All we could really do was check the rest of the sensors, we gradually checked each sensor one by one starting the engine to see if it would run after each check and when we finally got to the exhaust temp sensor one of the connectors was bad. We had to replace a bit of wire which sent Rick into the basement of the forward cabin to a locker (under the floor between the bilge and the floor, Odelia has a lot of storage space in it) with the wire in it We replaced the connector but still no joy. When we checked the generator with the exhaust temperature sensor disconnected the generator ran like a charm.

We were good to let the generator run and charge the batteries. The nice sound isolating box around the generator had been completely dismantled by the time we were done searching for and testing the sensors. The box was scattered around the engine room but we would reassemble it tomorrow.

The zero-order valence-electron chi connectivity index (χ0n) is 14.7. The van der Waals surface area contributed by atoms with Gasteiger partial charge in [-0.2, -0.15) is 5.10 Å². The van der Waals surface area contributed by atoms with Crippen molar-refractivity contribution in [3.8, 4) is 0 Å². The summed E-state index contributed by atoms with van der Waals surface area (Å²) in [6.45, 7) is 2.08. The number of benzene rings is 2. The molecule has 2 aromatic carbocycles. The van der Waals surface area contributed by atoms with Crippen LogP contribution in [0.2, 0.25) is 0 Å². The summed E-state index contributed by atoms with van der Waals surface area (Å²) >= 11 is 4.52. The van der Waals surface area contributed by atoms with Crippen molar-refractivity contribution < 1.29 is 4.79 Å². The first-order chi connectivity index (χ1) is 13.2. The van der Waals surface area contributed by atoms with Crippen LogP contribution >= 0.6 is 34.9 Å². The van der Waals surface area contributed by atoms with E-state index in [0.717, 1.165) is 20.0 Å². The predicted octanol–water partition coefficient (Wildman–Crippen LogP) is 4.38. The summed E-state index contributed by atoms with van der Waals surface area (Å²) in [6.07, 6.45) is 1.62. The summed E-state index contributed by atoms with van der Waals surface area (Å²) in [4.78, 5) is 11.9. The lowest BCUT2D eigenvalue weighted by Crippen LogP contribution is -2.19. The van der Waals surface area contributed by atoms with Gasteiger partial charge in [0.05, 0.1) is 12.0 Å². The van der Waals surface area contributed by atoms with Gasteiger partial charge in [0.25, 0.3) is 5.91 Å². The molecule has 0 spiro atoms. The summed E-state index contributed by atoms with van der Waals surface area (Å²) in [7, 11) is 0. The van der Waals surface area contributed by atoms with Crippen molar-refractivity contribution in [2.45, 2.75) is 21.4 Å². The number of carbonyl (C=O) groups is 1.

The searching for wire in the basement lead to the discovery of another problem. Water in the bilge. Normally Odelia is a dry boat with very little water in the bilge. There wasn’t a lot of water but there was a “more than normal” amount which bears investigation. Tasting said it was fresh water not salt so that meant it came from the boat not from the ocean. Two water tanks, with lots of pumps and stuff to check. Rick took the inspection hole out of the forward sump and found the tank full of water, it was the source of the problem. The pump that Bonnie had heard days before was not pumping water out of the tank so the tank overflowed into the bilge. We turned on the pump from the 12 Volt panel and the pump emptied the tank, so the pump was not the problem. The switch to turn the pump on and off was the problem. Rick replaced the switch and it tested out fine. All I ended up doing was fetching tools while Rick did all of the nasty work. After cleaning the bilge, closing up the hatch between the basement and the bilge and repacking the basement of the galley where a lot of Tsipy’s dry stores are stored the job was done. Another day of cruising (see definition in a previous note) and the four of us were sitting on the aft deck having G and Ts and listening the flow of cooling water from the generator.